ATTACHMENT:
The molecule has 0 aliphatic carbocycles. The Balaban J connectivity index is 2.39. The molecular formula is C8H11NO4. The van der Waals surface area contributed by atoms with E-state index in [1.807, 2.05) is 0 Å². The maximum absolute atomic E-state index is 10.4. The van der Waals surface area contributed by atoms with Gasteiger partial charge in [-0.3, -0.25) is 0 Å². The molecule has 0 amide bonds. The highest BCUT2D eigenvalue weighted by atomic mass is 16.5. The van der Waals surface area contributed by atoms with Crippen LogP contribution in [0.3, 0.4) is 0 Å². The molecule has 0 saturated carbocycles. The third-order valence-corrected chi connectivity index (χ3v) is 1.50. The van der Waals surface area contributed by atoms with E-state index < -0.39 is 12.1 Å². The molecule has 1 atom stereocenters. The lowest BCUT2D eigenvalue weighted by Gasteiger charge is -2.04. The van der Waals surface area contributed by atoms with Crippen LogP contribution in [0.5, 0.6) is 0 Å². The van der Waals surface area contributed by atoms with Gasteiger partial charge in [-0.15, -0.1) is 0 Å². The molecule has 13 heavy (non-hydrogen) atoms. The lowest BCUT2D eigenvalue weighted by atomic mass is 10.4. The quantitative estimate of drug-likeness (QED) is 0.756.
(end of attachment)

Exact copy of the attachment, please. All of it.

The molecule has 0 aliphatic carbocycles. The Balaban J connectivity index is 2.39. The molecular formula is C8H11NO4. The van der Waals surface area contributed by atoms with E-state index in [1.807, 2.05) is 0 Å². The maximum absolute atomic E-state index is 10.4. The van der Waals surface area contributed by atoms with Gasteiger partial charge in [-0.3, -0.25) is 0 Å². The molecule has 0 amide bonds. The highest BCUT2D eigenvalue weighted by atomic mass is 16.5. The van der Waals surface area contributed by atoms with Crippen LogP contribution in [0.3, 0.4) is 0 Å². The molecule has 0 saturated carbocycles. The third-order valence-corrected chi connectivity index (χ3v) is 1.50. The van der Waals surface area contributed by atoms with E-state index < -0.39 is 12.1 Å². The molecule has 1 atom stereocenters. The lowest BCUT2D eigenvalue weighted by Gasteiger charge is -2.04. The van der Waals surface area contributed by atoms with Crippen LogP contribution in [0.5, 0.6) is 0 Å². The van der Waals surface area contributed by atoms with Gasteiger partial charge in [-0.15, -0.1) is 0 Å². The molecule has 13 heavy (non-hydrogen) atoms. The lowest BCUT2D eigenvalue weighted by atomic mass is 10.4. The quantitative estimate of drug-likeness (QED) is 0.756.